There's an old NZ Tourism television advertising campaign from the 1980s that has found a new lease of life in the post-pandemic world we now live in.
It was built around the theme of "don't leave town 'til you've seen the country".
Quintessential Kiwi messaging — a bit like Barry Crump and the Toyota Hilux ads of the same generation and genre.
For those of you not old enough to remember, it featured a young New Zealand bloke on his OE being told about the 350 islands in the Bay of Islands by a New York cabbie and about the beauty of Milford Sound by a beautiful Parisian vixen. On both occasions he had to admit he'd never been there.
Or in the case of the French temptress and Milford Sound, saying "I've never been down that far", as he glanced down to her ample bosom. So gloriously 80s and politically incorrect!
The punch line of the commercial comes from a black African man, standing on a river bank calling out to our canoeing Kiwi, "hey man, do you know where the Victoria Falls are?" To which our hapless hero replies, "somewhere near Taupō aren't they?"
The ad finishes with the African man pointing just downstream to the Victoria Falls as our hometown hero looks aghast as he floats towards his (presumably) impending doom. The voiceover guy finishes with "a word of advice to New Zealanders". And in comes the catchy jingle. "Don't leave town 'til you've seen the country".
"Somewhere near Taupō" became entered the lexicon and became 1980s jargon. While it was a great commercial campaign, unfortunately the message didn't stick.
In the intervening four decades we've done nothing but leave the country. In our droves!
And I'm a guilty Boomer (apologies in advance for that Chloe) because I'm from the luckiest generation who are well travelled internationally. Even though I'm at the tail end of those born from 1946-64, like many Boomers, I was penniless in my twenties but a free tertiary education and time in the property market, as opposed to timing, has been the Boomer's friend.
My job in radio has also been a great catalyst to travel domestically, initially as a rugby commentator and more recently as a rural commentator, but I'm ashamed to admit I've never been to Kaitāia, Westport or Aoraki Mount Cook.
While the former two are going to have to wait, the good news is, to quote Sir Ed, when it comes to Mount Cook I'm going to "knock the bastard off" this weekend. No, I'm not climbing it, but I hope to have a good look at it from base camp, Mount Cook Village.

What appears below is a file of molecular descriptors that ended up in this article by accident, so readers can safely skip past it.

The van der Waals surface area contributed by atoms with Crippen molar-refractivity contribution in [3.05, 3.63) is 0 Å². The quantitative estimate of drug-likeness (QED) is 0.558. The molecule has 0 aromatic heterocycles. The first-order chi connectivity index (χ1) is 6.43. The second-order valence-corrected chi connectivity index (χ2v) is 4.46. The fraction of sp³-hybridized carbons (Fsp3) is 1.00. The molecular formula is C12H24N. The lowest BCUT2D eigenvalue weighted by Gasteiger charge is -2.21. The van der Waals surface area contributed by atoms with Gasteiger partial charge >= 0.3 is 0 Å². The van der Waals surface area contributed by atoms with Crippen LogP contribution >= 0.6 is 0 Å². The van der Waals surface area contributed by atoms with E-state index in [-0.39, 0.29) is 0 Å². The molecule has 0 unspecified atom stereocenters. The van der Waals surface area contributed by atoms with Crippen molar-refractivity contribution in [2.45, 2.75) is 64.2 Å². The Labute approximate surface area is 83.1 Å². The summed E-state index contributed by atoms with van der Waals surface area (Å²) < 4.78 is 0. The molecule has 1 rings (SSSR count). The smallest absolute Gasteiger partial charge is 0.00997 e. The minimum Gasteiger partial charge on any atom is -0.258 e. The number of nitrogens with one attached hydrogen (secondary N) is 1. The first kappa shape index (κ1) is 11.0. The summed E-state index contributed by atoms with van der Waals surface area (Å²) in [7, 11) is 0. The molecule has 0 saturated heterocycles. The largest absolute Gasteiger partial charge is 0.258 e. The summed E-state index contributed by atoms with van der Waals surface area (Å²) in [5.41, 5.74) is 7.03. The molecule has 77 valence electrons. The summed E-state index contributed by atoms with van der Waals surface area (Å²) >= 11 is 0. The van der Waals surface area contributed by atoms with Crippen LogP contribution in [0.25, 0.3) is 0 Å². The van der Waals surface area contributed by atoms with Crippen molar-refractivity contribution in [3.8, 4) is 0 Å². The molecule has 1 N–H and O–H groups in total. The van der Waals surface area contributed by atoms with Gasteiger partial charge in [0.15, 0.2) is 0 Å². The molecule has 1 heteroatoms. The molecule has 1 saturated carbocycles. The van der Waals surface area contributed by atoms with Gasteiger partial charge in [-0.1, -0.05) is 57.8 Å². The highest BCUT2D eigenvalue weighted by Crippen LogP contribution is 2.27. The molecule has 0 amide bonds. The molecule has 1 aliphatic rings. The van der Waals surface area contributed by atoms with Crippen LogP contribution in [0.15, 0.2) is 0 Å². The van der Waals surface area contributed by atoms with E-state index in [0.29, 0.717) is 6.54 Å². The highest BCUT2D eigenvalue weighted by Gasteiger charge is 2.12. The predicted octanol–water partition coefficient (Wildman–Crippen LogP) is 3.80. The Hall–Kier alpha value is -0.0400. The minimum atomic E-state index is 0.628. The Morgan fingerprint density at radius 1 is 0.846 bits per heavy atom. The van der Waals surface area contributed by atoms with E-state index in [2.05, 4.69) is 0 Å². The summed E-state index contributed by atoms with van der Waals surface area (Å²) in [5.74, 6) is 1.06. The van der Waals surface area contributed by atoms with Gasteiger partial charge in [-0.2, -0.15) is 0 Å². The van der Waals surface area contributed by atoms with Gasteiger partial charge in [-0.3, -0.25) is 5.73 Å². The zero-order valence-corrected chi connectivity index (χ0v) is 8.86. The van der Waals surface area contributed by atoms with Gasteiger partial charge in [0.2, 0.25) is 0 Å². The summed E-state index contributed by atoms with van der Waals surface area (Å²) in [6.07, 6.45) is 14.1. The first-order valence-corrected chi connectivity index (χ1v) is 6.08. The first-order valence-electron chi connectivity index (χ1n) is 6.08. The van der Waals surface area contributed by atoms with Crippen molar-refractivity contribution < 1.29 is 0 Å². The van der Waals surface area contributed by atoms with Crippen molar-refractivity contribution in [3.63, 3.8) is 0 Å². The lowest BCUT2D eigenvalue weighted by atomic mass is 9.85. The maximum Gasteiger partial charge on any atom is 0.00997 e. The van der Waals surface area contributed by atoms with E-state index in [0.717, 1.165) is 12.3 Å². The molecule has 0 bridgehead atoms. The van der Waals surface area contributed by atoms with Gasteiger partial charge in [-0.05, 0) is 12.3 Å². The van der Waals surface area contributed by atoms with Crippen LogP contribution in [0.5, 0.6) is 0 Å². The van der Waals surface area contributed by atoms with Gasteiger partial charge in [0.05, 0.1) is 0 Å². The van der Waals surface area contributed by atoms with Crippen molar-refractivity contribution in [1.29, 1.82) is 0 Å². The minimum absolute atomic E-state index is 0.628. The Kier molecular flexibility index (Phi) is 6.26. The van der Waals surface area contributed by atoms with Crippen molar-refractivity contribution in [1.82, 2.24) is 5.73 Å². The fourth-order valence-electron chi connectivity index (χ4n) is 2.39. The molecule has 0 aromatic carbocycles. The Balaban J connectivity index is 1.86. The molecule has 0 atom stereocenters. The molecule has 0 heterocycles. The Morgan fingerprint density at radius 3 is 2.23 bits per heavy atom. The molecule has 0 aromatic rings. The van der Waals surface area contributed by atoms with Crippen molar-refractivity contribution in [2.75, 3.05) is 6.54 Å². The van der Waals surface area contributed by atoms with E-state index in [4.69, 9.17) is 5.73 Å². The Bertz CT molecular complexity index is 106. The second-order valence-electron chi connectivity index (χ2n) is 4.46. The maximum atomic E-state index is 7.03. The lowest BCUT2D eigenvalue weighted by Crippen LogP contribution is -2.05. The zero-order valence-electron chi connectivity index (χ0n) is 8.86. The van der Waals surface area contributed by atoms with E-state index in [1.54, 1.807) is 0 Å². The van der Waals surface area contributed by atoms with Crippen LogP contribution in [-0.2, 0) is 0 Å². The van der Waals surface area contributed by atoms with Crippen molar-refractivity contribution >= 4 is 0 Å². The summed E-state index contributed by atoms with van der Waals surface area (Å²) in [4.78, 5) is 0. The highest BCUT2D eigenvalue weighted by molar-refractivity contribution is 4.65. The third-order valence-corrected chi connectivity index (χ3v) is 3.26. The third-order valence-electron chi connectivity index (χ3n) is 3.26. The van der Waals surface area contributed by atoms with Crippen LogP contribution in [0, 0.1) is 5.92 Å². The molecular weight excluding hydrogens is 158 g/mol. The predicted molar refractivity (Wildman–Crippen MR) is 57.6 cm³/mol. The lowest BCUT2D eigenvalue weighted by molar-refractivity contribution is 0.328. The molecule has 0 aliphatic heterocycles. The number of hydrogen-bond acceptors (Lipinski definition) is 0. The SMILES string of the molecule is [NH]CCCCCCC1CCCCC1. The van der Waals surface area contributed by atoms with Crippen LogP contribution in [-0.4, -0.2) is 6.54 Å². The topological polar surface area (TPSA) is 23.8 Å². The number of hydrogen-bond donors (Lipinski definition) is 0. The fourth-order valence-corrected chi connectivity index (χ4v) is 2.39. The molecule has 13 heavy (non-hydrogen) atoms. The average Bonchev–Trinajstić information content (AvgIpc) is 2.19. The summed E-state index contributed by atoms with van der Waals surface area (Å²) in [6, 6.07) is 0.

You see, that is the starting point for the Alps 2 Ocean bike ride which will take me eventually to Ōamaru, some 320km down the bike track.
We'll peddle past the magnificent Mackenzie Country through Tekapo, Twizel, Lake Ōhau, and Ōmarama. Then it's down the mighty Waitaki Valley through Ōtematata, Kurow and Duntroon before finishing in Ōamaru.
This is truly majestic country. Some say the austere and beautifully barren landscape of the Mackenzie Country has been ruined by water. While it's fair to say there has been dairy farm development where perhaps there shouldn't have been, water has also breathed life into the region and its economy.
Then there's the upper Waitaki hydro-electric power system — with all its lakes, dams, canals and intertwining intricacies — surely one of New Zealand's great engineering feats of the 20th century. It has, quite literally, powered our nation. I love dams. We need more of them!
And finally, we finish in stunning Ōamaru with its Victorian whitestone architecture, funky steampunk culture and adorable blue penguin colony. It's definitely one of the country's best-kept tourism secrets.
And to cap off my trip through heartland New Zealand I might just call into the historic Totara Estate, just south of Ōamaru, on the drive back home to Dunedin. That's where the nearly 5000 mutton and lamb carcasses were procured for New Zealand's first ever frozen meat shipment in 1882 on the sailing ship Dunedin.
Amazingly, despite an air circulation problem en route in the frozen hold, only one carcass was deemed unfit when she berthed, after 98 days at sea, in London.
In the meantime though, we can forget about London. But when the borders do eventually open, remember — don't leave town 'til you've seen the country. After all, we live in the best one in the world.